Context: Vitamin D deficiency in obesity has been linked to insulin resistance. However, studies that examined the association between plasma 25-hydroxyvitamin D3 [25(OH)D3] as well as plasma 1,25-dihydroxyvitamin D3 [1,25(OH)2D3] and tissue-specific insulin sensitivity are scarce. Furthermore, vitamin D receptor (VDR) and vitamin D-metabolizing enzymes [cytochrome 450 (CYP)] expression in adipose tissue (AT) might affect AT insulin sensitivity.
Objective: To investigate the association between body mass index (BMI) and plasma 25(OH)D3 and 1,25(OH)2D3, AT VDR; between plasma 25(OH)D3, 1,25(OH)2D3, AT VDR, and tissue-specific insulin sensitivity in individuals with overweight/obesity.
Design and patients: This analysis included 92 adult individuals (BMI, >25 kg/m2). A two-step hyperinsulinemic-euglycemic clamp with a [6,6-2H2]-glucose tracer was performed to assess tissue-specific insulin sensitivity. Abdominal subcutaneous AT (SAT) mRNA expression of VDR and CYP was determined by using quantitative RT-PCR.
Setting: University medical center.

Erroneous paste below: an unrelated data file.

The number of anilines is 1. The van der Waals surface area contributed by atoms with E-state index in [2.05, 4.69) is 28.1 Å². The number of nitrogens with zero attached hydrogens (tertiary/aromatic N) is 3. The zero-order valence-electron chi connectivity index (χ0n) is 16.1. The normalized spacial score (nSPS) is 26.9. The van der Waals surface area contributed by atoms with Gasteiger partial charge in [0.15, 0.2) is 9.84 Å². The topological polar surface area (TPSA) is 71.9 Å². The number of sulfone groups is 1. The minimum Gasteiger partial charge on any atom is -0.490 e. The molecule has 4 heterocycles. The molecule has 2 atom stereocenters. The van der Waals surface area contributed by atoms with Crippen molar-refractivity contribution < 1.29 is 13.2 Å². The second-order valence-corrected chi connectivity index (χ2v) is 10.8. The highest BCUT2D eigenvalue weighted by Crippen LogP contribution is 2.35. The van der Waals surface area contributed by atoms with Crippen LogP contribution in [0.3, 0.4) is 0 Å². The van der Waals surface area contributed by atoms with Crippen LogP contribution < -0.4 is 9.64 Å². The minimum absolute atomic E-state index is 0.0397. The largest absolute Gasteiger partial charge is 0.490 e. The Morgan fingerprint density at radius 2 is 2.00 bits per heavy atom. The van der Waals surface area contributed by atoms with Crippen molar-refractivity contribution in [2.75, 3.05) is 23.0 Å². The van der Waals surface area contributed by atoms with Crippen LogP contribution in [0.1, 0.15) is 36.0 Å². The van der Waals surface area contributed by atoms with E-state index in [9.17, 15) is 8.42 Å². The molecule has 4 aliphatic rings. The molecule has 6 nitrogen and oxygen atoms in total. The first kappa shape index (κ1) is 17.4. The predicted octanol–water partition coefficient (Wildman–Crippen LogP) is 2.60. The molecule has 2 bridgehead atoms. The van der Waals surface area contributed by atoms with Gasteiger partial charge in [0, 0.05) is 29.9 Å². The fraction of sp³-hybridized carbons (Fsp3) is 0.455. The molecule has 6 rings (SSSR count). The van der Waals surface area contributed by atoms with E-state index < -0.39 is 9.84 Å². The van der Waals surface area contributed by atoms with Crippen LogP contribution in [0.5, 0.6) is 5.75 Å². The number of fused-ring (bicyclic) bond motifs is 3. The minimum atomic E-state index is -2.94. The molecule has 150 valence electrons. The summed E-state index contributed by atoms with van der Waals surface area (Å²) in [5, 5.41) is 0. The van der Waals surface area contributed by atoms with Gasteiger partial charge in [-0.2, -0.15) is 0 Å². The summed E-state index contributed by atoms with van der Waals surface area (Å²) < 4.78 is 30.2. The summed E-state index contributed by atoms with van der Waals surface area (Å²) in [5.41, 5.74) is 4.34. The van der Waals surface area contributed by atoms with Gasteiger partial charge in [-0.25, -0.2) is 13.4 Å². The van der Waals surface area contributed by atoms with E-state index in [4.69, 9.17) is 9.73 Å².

Main outcome measures: Plasma 25(OH)D3, 1,25(OH)2D3, 1,25(OH)2D3/25(OH)D3 ratio, SAT VDR and CYPs mRNA, and tissue-specific insulin sensitivity.
Results: BMI was inversely associated with plasma 25(OH)D3 (β = -0.274; P = 0.011) but not with plasma 1,25(OH)2D3. Plasma 25(OH)D3 was not related to CYPs or VDR expression in SAT. Plasma 1,25(OH)2D3 and 25(OH)D3 were not related to tissue-specific insulin sensitivity. Interestingly, SAT VDR mRNA was negatively associated with AT insulin sensitivity (β = -0.207; P = 0.025).
Conclusions: BMI was inversely associated with 25(OH)D3 concentrations, which could not be explained by alterations in SAT VDR and CYP enzymes. Plasma vitamin D metabolites were not related to tissue-specific insulin sensitivity. However, VDR expression in SAT was negatively associated with AT insulin sensitivity.